Not sure if it is too far off. A planned visit to the local poor clinic here is like $79. Emergency rooms are much more expensive typically.

Is the $79 the Medicare co-pay?
 
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ryanwarsaw

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How is that going to work with their flip phones? Or older gen Android phones (Galaxy S8, J7, etc.) which are what are part of those low costs $10-20/mo packages sold to seniors (see Consumer Cellular). Up to 50% of all Seniors don't have $400+ to spend on a phone.
[doublepost=1547654323][/doublepost]

Is the $79 the Medicare co-pay?

I paid cash so that is the price of a 10 minute visit to get your blood pressure checked.
 
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StyxMaker

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There's something wrong with the math in this article... >$249 to pop in to the emergency room? I suspect insurance companies would want to ask for data from the device to help adjust their plan premiums.

Apple is talking to Medicare HMO providers. They cannot adjust the plan premiums for individual patients. Their plan premium is adjusted annually based on their cost for providing services.
 
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jerryk

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Unfortunately the Apple Watch won't connect to a Jitterbug. Anecdotal but I see very few seniors with iPhones.

Agreed. We set up a relative's phone to have a few massive icons on the front screen. That is it. Things like "Home", "<her husbands name>, "doctor", "911", "<daughter's name>", "<son's name>", and "text". We use pictures of the person and bright icons so she never need to reads the text which requires putting on reading glasses. She can get to the regular icons with a swipe, but I don't think she ever uses them. This is on a Galaxy S8 from her local provider. Her plan runs $20/mo.
 
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fastlanephil

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Nov 17, 2007
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It seems to me that people who are in their late 70s and older have difficulties keeping their hands steady, leading to difficulties using touchscreens... it's painful enough watching them struggle to use the keyboard on a 3.5" iPhone. I can only imagine the disaster that would be having them type in their PIN on a 38 mm Apple Watch.

This sounds like a broad generalization. My mother has steady hands and still plays the piano. She’ll be 96 this month.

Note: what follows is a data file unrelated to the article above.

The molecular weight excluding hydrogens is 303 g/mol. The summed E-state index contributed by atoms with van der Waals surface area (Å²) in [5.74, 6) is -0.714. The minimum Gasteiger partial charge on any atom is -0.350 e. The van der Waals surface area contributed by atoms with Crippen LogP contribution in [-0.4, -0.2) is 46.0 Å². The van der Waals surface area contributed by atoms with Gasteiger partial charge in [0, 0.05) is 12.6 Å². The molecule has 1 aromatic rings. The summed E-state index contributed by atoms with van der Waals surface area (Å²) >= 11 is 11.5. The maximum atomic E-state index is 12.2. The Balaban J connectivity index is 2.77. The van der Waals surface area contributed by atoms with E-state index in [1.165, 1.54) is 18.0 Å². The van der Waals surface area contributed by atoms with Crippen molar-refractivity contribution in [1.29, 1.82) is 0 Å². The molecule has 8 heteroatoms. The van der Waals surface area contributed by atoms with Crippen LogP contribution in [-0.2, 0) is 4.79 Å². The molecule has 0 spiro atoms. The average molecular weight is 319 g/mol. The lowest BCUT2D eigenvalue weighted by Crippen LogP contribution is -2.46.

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StyxMaker

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Mar 14, 2010
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Inside my head.
How is that going to work with their flip phones? Or older gen Android phones (Galaxy S8, J7, etc.) which are what are part of those low costs $10-20/mo packages sold to seniors (see Consumer Cellular). Up to 50% of all Seniors don't have $400+ to spend on a phone.
[doublepost=1547654323][/doublepost]

Is the $79 the Medicare co-pay?

I’m on Kaiser Advantage Medicare HMO my copay for an emergency room visit is $100. That’s equivalent to five doctor office visits. They really don’t want people to ‘pop’ into the emergency room.
 
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truthertech

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Jun 24, 2016
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Unfortunately the Apple Watch won't connect to a Jitterbug. Anecdotal but I see very few seniors with iPhones.


That's why they don't make decisions based on your anecdotal observations. There are about 1.5 billion iOS devices in the world and surveys show around 10% of iPhone users are over 65.
 
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John Lobert

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Aug 28, 2017
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How is that going to work with their flip phones? Or older gen Android phones (Galaxy S8, J7, etc.) which are what are part of those low costs $10-20/mo packages sold to seniors (see Consumer Cellular). Up to 50% of all Seniors don't have $400+ to spend on a phone.
[doublepost=1547654323][/doublepost]

Is the $79 the Medicare co-pay?
 
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npmacuser5

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Apr 10, 2015